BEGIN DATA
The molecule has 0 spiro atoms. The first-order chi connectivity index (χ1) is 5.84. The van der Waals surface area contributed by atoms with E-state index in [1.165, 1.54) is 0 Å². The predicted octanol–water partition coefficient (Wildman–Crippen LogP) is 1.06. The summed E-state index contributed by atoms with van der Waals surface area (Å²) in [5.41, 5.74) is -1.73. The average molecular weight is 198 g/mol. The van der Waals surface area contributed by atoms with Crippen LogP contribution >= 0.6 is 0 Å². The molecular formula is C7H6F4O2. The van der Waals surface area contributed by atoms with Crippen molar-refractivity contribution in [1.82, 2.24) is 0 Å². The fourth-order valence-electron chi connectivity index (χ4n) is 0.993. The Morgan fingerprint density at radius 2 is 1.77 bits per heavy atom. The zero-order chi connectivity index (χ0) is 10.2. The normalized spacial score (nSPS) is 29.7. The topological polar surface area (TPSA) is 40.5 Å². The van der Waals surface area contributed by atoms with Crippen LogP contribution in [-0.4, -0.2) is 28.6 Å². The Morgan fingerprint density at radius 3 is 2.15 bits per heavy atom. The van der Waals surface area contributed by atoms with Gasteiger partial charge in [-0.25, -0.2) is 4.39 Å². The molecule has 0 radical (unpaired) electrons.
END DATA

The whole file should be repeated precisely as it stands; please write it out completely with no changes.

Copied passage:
The molecule has 0 spiro atoms. The first-order chi connectivity index (χ1) is 5.84. The van der Waals surface area contributed by atoms with E-state index in [1.165, 1.54) is 0 Å². The predicted octanol–water partition coefficient (Wildman–Crippen LogP) is 1.06. The summed E-state index contributed by atoms with van der Waals surface area (Å²) in [5.41, 5.74) is -1.73. The average molecular weight is 198 g/mol. The van der Waals surface area contributed by atoms with Crippen LogP contribution >= 0.6 is 0 Å². The molecular formula is C7H6F4O2. The van der Waals surface area contributed by atoms with Crippen molar-refractivity contribution in [1.82, 2.24) is 0 Å². The fourth-order valence-electron chi connectivity index (χ4n) is 0.993. The Morgan fingerprint density at radius 2 is 1.77 bits per heavy atom. The zero-order chi connectivity index (χ0) is 10.2. The normalized spacial score (nSPS) is 29.7. The topological polar surface area (TPSA) is 40.5 Å². The van der Waals surface area contributed by atoms with Crippen LogP contribution in [-0.4, -0.2) is 28.6 Å². The Morgan fingerprint density at radius 3 is 2.15 bits per heavy atom. The van der Waals surface area contributed by atoms with Gasteiger partial charge in [-0.25, -0.2) is 4.39 Å². The molecule has 0 radical (unpaired) electrons.